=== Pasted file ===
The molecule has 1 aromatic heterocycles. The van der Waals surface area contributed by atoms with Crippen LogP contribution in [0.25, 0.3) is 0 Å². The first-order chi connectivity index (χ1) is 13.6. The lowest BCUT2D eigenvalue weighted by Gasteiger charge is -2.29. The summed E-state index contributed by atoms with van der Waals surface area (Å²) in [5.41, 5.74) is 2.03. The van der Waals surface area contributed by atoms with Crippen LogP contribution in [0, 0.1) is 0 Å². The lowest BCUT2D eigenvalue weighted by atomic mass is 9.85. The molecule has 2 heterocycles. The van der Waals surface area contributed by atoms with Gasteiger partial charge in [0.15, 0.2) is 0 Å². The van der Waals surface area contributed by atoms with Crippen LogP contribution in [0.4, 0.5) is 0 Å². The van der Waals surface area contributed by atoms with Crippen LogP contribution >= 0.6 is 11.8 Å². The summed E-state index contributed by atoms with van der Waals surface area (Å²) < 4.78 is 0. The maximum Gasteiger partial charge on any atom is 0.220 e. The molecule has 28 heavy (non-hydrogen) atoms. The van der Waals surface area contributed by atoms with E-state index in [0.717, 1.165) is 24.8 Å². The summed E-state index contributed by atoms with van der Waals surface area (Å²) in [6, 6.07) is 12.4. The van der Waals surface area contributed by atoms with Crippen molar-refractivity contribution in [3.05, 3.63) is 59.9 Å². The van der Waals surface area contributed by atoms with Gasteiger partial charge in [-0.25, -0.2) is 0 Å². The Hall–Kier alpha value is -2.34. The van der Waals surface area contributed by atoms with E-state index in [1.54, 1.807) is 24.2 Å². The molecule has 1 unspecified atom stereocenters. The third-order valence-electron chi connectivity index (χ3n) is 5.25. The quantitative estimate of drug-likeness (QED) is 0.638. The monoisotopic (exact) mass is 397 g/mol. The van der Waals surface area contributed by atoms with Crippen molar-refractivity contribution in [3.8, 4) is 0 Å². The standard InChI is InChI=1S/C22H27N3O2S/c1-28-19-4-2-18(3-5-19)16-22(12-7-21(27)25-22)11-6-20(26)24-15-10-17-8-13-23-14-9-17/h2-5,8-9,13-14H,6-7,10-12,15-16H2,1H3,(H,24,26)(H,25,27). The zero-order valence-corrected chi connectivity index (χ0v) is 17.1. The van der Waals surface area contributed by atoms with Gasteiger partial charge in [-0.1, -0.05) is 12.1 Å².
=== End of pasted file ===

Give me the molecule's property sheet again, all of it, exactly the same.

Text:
The molecule has 1 aromatic heterocycles. The van der Waals surface area contributed by atoms with Crippen LogP contribution in [0.25, 0.3) is 0 Å². The first-order chi connectivity index (χ1) is 13.6. The lowest BCUT2D eigenvalue weighted by Gasteiger charge is -2.29. The summed E-state index contributed by atoms with van der Waals surface area (Å²) in [5.41, 5.74) is 2.03. The van der Waals surface area contributed by atoms with Crippen LogP contribution in [0, 0.1) is 0 Å². The lowest BCUT2D eigenvalue weighted by atomic mass is 9.85. The molecule has 2 heterocycles. The van der Waals surface area contributed by atoms with Gasteiger partial charge in [0.15, 0.2) is 0 Å². The van der Waals surface area contributed by atoms with Crippen LogP contribution in [0.4, 0.5) is 0 Å². The van der Waals surface area contributed by atoms with Crippen LogP contribution >= 0.6 is 11.8 Å². The summed E-state index contributed by atoms with van der Waals surface area (Å²) < 4.78 is 0. The maximum Gasteiger partial charge on any atom is 0.220 e. The molecule has 28 heavy (non-hydrogen) atoms. The van der Waals surface area contributed by atoms with E-state index in [0.717, 1.165) is 24.8 Å². The summed E-state index contributed by atoms with van der Waals surface area (Å²) in [6, 6.07) is 12.4. The van der Waals surface area contributed by atoms with Crippen molar-refractivity contribution in [3.05, 3.63) is 59.9 Å². The van der Waals surface area contributed by atoms with Gasteiger partial charge in [-0.25, -0.2) is 0 Å². The Hall–Kier alpha value is -2.34. The van der Waals surface area contributed by atoms with E-state index in [1.54, 1.807) is 24.2 Å². The molecule has 1 unspecified atom stereocenters. The third-order valence-electron chi connectivity index (χ3n) is 5.25. The quantitative estimate of drug-likeness (QED) is 0.638. The monoisotopic (exact) mass is 397 g/mol. The van der Waals surface area contributed by atoms with Crippen molar-refractivity contribution in [3.8, 4) is 0 Å². The standard InChI is InChI=1S/C22H27N3O2S/c1-28-19-4-2-18(3-5-19)16-22(12-7-21(27)25-22)11-6-20(26)24-15-10-17-8-13-23-14-9-17/h2-5,8-9,13-14H,6-7,10-12,15-16H2,1H3,(H,24,26)(H,25,27). The zero-order valence-corrected chi connectivity index (χ0v) is 17.1. The van der Waals surface area contributed by atoms with Gasteiger partial charge in [-0.1, -0.05) is 12.1 Å².